On January 4, 1999, Jesse Ventura will be sworn in as the new governor of Minnesota amid a media deluge not seen since the state hosted the Super Bowl. The traditional black-tie inaugural ball has been canceled in favor of a huge “People’s Celebration” to be held at the 18,000-seat Target Center in Minneapolis, with likely performances by Bob Dylan and others. Since winning a three-way race against Republican Norm Coleman and Democrat Hubert “Skip” Humphrey 3d by a margin of 37-34-28, Ventura–who wants to be known as “The Mind” after years as “The Body”–has become a nationwide celebrity. He’s signed a six-figure book deal for a quickie biography, and a made-for-TV movie deal with NBC is said to be in the works. But so far there’s been little attention to the real significance of Ventura’s win: A working-class populist has figured out how to drive a monster truck through the Potemkin village known as two-party politics in America.
Right now, Ventura is basking in the afterglow. According to a poll taken the week after the election, 54 percent of the state’s voters said they would vote for him if the election were held then. Nearly a third said his Reform Party best represented their interests, compared with just 24 percent favoring the Democrats and 20 percent the Republicans. Even people over the age of 55, who tend to have the strongest party loyalties, favored Reform over the other two parties.
But winning candidates often see a postelection jump in their support. What’s really striking is the actual shape of Ventura’s base. He won a near-majority of 18-to-44-year-olds. Women voted for him almost as much as men. In terms of class, the exit polls, which show that he was favored by everyone except those making over $100,000, aren’t as illustrative as the geography of his vote.
“In the high-income professional suburbs, Jesse did poorly,” says Myron Orfield, a Democratic member of the Minnesota House and an expert on political demography and regional planning. “In the less affluent suburbs, which are full of households making less than $50,000 a year, often on two jobs or more, he did very well. He also won northeast Minneapolis, which is blue-collar land. And he did better in poor parts of the city than he did in the yuppie areas. The only place where the Democrats held their base was in the Iron Range, where he wasn’t that strong.”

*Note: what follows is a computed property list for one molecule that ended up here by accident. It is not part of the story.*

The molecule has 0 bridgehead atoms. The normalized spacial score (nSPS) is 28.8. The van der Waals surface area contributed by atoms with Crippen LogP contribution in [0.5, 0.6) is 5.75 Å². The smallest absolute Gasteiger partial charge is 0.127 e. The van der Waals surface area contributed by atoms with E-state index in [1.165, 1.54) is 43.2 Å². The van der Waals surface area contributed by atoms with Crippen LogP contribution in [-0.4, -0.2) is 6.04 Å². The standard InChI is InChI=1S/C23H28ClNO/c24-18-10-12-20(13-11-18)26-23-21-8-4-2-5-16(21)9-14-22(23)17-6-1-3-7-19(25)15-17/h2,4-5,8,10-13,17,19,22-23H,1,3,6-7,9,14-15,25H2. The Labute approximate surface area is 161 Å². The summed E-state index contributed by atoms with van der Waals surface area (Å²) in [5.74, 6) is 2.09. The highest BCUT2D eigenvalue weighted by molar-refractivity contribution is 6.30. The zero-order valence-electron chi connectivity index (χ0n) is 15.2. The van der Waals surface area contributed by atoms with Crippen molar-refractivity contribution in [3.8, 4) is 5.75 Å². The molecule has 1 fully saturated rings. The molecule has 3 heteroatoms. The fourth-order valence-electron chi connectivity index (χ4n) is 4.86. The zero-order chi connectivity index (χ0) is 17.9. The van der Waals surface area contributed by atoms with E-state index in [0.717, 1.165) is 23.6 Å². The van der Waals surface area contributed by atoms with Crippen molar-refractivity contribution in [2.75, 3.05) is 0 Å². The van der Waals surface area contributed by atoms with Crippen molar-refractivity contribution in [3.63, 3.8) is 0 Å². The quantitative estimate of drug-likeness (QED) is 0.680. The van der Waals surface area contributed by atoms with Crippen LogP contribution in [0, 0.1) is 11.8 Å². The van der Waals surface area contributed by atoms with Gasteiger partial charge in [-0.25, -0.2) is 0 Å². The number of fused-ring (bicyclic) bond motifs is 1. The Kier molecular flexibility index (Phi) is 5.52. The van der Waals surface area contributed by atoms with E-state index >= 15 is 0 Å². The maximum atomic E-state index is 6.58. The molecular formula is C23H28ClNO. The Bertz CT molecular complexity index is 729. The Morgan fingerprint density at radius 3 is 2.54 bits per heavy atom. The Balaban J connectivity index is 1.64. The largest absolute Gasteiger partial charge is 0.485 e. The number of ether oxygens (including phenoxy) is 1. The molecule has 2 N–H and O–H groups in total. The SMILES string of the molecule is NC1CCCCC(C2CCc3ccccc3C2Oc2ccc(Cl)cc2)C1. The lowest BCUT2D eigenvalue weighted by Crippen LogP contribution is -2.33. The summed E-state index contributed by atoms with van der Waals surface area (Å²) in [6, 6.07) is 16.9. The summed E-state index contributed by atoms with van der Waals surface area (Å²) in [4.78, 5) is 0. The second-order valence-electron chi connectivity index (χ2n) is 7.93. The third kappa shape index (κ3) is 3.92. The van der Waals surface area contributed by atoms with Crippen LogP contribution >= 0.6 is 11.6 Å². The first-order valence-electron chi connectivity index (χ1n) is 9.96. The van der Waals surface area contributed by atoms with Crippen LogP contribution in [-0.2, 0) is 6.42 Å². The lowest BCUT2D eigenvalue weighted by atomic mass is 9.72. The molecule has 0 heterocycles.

Even more stunning, in a half-dozen suburban counties ringing Minneapolis-St. Paul to the north and west, Ventura won an absolute majority of the vote. All six of these counties–Anoka, Chisago, Isanti, McLeod, Sherburne and Wright–voted for Clinton over Dole in 1996. They are full of politically independent swing voters coveted by both parties. Indeed, Paul Wellstone spent a great deal of time in these counties during his 1996 re-election campaign. In each one, Ventura actually got more votes than Clinton.
If these aren’t signs of a political earthquake, I don’t know what is.
In recent years, political observers and pollsters like Thomas Edsall and Stanley Greenberg have argued that the only way for Democrats to win elections in these crucial swing districts is to pander to their conservative prejudices. There is a straight line that runs from Greenberg’s 1980s study of suburban Detroit’s blue-collar Macomb County to Bill Clinton’s positions on the death penalty and welfare.